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Japanese Prime Minister Naoto Kan declared a nuclear power emergency situation on Friday – this usually occurs if there is confirmation of radioactivity leaks from a nuclear power plant or a reactor cooling system breaks down but this did not initially seem to be the case.

“We have declared a nuclear emergency state to take every possible precaution,” Chief Cabinet Secretary Yukio Edano said. “Let me repeat that there is no radiation leak, nor will there be a leak,” he told a press conference.

The International Atomic Energy Agency said that the four nuclear power plants closest to the epicenter of the earthquake had been safely shut down. The Vienna-based watchdog immediately liaised with the Japanese authorities to confirm further details and also started monitoring which other countries and nuclear facilities could be at risk from the tsunami that the quake unleashed.

Later, a heightened state of alert was declared at the Fukushima Daiichi nuclear power plant, where there were conflicting reports on whether the cooling tower was functioning or not.

Two thousand residents in the surrounding area were told to evacuate their homes.

“If you shut down a reactor there is still a lot of heat in the fuel and this requires several hours of active cooling,” Greenpeace expert Jan Beranek told Deutsche Welle. “You need lots of water to take the heat out of the reactor. This is the critical moment because if you do not manage the flow of water the residual heat in the reactor’s fuel can be big enough to cause melting and potentially damage the reactor.”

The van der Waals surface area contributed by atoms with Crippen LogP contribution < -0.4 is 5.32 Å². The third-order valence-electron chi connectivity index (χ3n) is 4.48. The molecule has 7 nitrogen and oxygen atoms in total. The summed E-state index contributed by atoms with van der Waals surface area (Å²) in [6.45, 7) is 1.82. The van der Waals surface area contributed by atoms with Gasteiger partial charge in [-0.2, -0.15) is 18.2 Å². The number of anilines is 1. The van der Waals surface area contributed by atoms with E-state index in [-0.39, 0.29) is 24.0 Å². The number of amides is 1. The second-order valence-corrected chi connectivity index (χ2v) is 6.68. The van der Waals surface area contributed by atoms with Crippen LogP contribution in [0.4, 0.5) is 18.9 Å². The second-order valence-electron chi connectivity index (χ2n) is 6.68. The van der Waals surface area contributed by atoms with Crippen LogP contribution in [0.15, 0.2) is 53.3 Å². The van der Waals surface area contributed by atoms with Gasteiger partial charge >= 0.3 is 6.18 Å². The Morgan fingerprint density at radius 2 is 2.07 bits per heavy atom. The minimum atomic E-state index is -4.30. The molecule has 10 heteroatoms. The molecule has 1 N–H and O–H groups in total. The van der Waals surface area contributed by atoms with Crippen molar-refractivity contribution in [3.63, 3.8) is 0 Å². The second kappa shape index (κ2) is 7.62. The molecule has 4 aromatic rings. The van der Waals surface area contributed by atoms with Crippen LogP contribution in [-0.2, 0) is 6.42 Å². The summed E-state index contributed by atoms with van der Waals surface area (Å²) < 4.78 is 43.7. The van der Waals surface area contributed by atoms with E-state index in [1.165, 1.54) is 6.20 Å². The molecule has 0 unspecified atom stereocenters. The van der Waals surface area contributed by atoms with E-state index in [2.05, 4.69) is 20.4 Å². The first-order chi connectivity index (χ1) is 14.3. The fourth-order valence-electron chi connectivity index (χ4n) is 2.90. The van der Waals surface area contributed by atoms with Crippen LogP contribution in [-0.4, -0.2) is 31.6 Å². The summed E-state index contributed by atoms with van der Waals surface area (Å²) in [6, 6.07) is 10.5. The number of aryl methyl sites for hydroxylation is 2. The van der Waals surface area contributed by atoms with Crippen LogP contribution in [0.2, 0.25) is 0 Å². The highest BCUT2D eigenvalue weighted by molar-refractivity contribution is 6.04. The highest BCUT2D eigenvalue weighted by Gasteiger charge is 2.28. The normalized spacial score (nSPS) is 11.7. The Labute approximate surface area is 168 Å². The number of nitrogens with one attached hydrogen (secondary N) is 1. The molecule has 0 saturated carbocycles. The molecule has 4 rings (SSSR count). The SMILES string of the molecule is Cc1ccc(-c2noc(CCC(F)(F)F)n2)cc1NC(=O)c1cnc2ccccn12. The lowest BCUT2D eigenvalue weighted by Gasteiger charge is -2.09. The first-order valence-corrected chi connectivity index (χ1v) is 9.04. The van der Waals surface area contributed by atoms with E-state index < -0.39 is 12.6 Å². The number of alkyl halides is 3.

Potential release of radiation

 

Generally, he added, Japan’s reactors are built in such a way as to withstand earthquakes and to shut down automatically. However, there are other issues which have to be observed with regard to tsunamis.

“If a flood comes close to a nuclear power plant, it can have an impact on the reactor’s cooling system. Even if the reactor is undamaged, there can be a problem managing it and this can eventually lead to a meltdown and release of radiation,” he explained.

He also explained that a blaze at Tohoku Electric Power Company‘s Onagawa nuclear plant in could potentially be a problem depending on where it was occurring and how long it would take the fire brigade to extinguish it.

He said that it was logical that the fire had broken out in the turbine hall “because there is a lot of oil that is combustible. It is not close to the reactor itself so there is no immediate risk but it could spread and that could be a problem.”

Later media reports said that the fire had been extinguished but that experts were keeping a very close eye on all plants in the vicinity of the earthquake.

There are currently 55 operating nuclear power plants in Japan. Two more are under construction and about a dozen are in the advanced planning stages.

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